Ministry of Margaret Nelson
Uganda, Africa


April 6, 2010

Peanuts and Peace

I sat outside, shelling peanuts with a lady about my age. I had stored the nuts in rat-proof plastic containers for seed for this springís crop. She was much faster than I, having had many years of experience shelling not just peanuts, but many other seed crops. We shelled in two different ways, both getting the job done. She would take a handful of peanuts, carefully putting the nuts in one pile, then as her other hand would fill up with husks, she would put them in another pile. I had everything in one basket. In the manner of a Congolese man I watched once, I would crack open the shells, pop the nuts out, and drop everything back into the basket. I didnít separate everything until later.

As the husks would begin to fill my basket, making it more difficult to find unshelled nuts, I would shake the basket, which caused the lightweight husks to rise to the surface. The nuts themselves would sink to the bottom, leaving the unshelled nuts in the middle layer. Then I could easily sort through the top layer, discarding the waste to the growing pile on the ground beside us. After repeating this process numerous times, I would eventually end up with a basket of nuts only.

Shelling the nuts was the biggest part of the process. But after they were all shelled, the nuts would go back into a basket, which would be repeatedly shaken. Smaller pieces of shell, dirt, and root strings would then surface and be separated out, leaving the peanuts much cleaner than before, ready to cook, eat or plant.

Blunting the monotony of the work of shelling garden products such as peanuts is the comfortable companionship of shared womenís work. The boredom that comes with repetitive, mindless work is lost in the entertainment of chatter. Today as we worked, I got lessons in different types of peanuts, size, color, which ones are good to plant, which are not, mixed in with village gossip. There was also a lesson in Luganda, as my friend does not speak English and a lesson in the patience that comes with such slow, tedious work. There was the temptation to go in the house and roast the peanuts and eat some of them, as the home grown variety is much tastier than commercially processed peanuts bought in stores. But there was the greater restraint that every farmer must practice, that of not eating your seed. The gratitude of satisfying the bodyís appetites today can reap a harvest of poverty later when there is no money to buy seed, and no food to eat later in the year.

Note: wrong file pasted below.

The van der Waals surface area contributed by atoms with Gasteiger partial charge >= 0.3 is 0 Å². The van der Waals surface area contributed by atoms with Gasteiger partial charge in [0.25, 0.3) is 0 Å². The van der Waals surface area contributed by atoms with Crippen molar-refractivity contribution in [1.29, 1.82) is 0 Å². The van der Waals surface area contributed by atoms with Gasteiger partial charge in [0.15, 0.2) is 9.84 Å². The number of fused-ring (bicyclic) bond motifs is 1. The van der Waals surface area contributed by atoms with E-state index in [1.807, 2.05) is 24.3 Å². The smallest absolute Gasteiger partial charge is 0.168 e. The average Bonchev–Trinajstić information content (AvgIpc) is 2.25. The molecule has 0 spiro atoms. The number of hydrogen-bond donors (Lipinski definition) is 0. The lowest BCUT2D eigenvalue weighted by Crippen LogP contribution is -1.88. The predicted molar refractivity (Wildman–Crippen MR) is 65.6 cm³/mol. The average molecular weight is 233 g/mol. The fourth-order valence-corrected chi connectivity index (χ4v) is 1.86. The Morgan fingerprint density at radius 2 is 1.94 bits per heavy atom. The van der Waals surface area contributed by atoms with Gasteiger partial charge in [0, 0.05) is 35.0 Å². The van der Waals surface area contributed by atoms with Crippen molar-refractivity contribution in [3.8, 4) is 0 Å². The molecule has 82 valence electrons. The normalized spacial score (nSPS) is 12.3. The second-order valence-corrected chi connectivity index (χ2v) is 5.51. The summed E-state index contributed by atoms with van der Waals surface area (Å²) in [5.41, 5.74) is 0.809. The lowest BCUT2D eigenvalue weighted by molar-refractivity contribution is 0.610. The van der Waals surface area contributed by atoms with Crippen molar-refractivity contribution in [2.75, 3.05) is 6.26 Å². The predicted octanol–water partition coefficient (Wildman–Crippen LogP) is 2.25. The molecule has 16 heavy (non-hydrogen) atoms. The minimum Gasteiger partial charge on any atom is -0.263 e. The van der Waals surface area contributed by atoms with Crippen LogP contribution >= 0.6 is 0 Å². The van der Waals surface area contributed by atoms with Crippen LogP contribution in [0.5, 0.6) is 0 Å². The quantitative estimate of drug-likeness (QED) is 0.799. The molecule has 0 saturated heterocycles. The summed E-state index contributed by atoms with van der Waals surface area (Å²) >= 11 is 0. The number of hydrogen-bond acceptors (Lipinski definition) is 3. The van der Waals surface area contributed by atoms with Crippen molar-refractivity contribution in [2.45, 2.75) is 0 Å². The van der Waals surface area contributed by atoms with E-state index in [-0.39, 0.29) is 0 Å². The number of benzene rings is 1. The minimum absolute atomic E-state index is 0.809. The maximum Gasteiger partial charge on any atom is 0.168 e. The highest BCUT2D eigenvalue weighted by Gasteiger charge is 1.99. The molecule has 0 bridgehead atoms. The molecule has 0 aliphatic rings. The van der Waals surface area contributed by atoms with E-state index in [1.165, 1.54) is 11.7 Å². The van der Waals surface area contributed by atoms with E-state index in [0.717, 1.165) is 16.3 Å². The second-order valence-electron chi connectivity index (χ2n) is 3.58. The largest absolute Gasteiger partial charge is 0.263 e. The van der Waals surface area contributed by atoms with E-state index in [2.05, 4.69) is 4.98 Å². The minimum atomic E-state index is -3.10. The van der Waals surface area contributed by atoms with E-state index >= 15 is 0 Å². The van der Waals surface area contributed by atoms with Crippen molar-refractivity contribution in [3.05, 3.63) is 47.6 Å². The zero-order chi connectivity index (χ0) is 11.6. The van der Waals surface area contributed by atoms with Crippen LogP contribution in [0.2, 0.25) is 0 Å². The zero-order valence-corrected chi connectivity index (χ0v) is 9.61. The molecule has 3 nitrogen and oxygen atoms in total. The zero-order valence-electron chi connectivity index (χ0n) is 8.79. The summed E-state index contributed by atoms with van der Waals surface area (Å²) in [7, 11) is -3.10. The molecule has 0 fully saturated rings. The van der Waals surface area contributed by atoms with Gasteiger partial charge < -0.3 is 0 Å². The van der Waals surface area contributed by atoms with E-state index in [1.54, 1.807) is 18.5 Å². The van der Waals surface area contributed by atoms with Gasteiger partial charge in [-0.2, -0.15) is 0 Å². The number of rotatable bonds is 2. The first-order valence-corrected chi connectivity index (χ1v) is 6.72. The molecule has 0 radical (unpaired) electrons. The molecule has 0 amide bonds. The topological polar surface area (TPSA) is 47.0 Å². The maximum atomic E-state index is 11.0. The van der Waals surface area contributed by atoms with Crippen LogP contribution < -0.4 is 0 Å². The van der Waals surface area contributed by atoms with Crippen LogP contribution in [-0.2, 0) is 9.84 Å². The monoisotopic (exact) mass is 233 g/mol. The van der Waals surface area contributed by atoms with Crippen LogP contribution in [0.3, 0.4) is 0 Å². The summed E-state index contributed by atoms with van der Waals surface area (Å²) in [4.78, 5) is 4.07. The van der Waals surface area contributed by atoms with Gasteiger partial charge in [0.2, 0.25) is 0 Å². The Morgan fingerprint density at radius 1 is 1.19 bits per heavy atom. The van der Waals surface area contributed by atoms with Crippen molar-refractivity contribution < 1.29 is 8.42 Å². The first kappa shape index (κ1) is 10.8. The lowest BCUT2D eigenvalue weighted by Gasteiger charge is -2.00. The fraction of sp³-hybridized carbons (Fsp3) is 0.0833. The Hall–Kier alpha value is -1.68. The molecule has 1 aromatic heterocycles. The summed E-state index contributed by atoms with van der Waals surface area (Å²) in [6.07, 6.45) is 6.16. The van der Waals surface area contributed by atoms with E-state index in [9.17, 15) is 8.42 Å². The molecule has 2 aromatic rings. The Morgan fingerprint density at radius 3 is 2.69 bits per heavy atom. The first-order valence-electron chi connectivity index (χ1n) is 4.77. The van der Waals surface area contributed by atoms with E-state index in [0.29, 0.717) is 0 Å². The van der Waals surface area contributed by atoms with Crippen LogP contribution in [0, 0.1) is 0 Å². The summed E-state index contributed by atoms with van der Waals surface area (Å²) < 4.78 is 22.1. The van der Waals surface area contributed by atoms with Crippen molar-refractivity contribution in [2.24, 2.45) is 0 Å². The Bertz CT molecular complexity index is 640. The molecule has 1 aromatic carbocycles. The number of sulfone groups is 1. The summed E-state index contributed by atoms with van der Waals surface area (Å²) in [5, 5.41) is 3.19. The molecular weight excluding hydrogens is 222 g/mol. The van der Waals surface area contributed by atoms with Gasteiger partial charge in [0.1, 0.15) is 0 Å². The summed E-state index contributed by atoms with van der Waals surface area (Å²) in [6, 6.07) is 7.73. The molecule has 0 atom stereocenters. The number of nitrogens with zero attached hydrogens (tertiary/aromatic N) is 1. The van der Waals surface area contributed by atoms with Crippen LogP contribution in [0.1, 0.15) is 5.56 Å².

In our fast paced Western lifestyles, such fellowship has been lost. The closest I can come to a comparison in my home country is the few women who still belong to quilting groups. We donít take time for handwork or for fellowship. Our shoulders ache from hours at the computer; our minds are overwhelmed with information of all kinds and lists of things to do. I see this reflected in visiting teams that come from the USA, people wanting to accomplish 2 weeksí worth of work or ministry in one week. To an African, relationship is paramount. In some African languages, sin is defined as the breaking of relationship. People are more important than appointments or tasks. Africans donít know how to multitask. I learned early on living in Uganda that if Iím in a bank or some other business and I need 3 things done, if I say I need A, B and C done today, Iíll always have to repeat B and C. Then if I repeat B and C, when B is finished, Iíll have to repeat C. And thatís how it goes.

There are positives and negatives in every culture, in every nation. I am blessed to have been able to live in 2 different countries and to have experienced many more cultures during my life. But one of the things I appreciate most about the African culture is this emphasis on relationship. I am never lonely in Africa. I have grown much in patience. And as I look back at my own country and see one of the richest nations on earth groaning in dissatisfaction, under mountains of debt, full of lonely, depressed people, I wonder what weíve traded our history for, a history that was so similar in many ways to that of Uganda.

As we celebrate Easter, I think about biblical concepts we overlook in our harried lives:

Let us not be caught up in entertainment, thinking itís worship. Letís save our hearing, turn down the sound decibels in our churches, concerts, and be still before the Lord, and discover His anointing once again.

Margaret Nelson